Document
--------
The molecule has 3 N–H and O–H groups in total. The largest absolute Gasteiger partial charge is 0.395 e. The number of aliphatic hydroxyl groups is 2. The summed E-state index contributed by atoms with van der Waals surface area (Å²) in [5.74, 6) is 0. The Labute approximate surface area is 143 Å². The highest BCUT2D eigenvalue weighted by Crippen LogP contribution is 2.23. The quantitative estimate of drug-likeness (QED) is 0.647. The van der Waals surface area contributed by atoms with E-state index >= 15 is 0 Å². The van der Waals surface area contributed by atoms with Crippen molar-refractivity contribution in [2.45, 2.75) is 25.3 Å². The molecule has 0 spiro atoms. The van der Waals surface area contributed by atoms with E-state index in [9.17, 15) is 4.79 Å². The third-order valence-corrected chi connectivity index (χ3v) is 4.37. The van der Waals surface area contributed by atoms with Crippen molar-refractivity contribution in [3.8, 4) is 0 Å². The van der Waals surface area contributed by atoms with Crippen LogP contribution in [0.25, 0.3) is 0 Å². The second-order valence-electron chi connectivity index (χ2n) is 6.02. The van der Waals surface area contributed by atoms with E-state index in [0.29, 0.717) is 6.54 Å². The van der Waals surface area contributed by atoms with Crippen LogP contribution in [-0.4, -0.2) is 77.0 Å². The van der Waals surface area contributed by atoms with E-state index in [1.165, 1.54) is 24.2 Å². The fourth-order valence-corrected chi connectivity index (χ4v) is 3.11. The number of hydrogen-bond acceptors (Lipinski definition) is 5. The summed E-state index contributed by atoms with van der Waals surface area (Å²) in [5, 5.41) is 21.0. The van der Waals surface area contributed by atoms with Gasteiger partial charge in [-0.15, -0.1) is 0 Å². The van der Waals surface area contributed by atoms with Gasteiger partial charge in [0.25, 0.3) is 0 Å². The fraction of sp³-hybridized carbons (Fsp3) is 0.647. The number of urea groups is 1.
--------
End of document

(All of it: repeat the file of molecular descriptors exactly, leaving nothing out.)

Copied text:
The molecule has 3 N–H and O–H groups in total. The largest absolute Gasteiger partial charge is 0.395 e. The number of aliphatic hydroxyl groups is 2. The summed E-state index contributed by atoms with van der Waals surface area (Å²) in [5.74, 6) is 0. The Labute approximate surface area is 143 Å². The highest BCUT2D eigenvalue weighted by Crippen LogP contribution is 2.23. The quantitative estimate of drug-likeness (QED) is 0.647. The van der Waals surface area contributed by atoms with E-state index >= 15 is 0 Å². The van der Waals surface area contributed by atoms with Crippen molar-refractivity contribution in [2.45, 2.75) is 25.3 Å². The molecule has 0 spiro atoms. The van der Waals surface area contributed by atoms with E-state index in [9.17, 15) is 4.79 Å². The third-order valence-corrected chi connectivity index (χ3v) is 4.37. The van der Waals surface area contributed by atoms with Crippen molar-refractivity contribution in [3.8, 4) is 0 Å². The van der Waals surface area contributed by atoms with Crippen LogP contribution in [0.25, 0.3) is 0 Å². The second-order valence-electron chi connectivity index (χ2n) is 6.02. The van der Waals surface area contributed by atoms with E-state index in [0.29, 0.717) is 6.54 Å². The van der Waals surface area contributed by atoms with Crippen LogP contribution in [-0.4, -0.2) is 77.0 Å². The van der Waals surface area contributed by atoms with E-state index in [1.165, 1.54) is 24.2 Å². The fourth-order valence-corrected chi connectivity index (χ4v) is 3.11. The number of hydrogen-bond acceptors (Lipinski definition) is 5. The summed E-state index contributed by atoms with van der Waals surface area (Å²) in [5, 5.41) is 21.0. The van der Waals surface area contributed by atoms with Gasteiger partial charge in [-0.15, -0.1) is 0 Å². The van der Waals surface area contributed by atoms with Gasteiger partial charge in [0.25, 0.3) is 0 Å². The fraction of sp³-hybridized carbons (Fsp3) is 0.647. The number of urea groups is 1.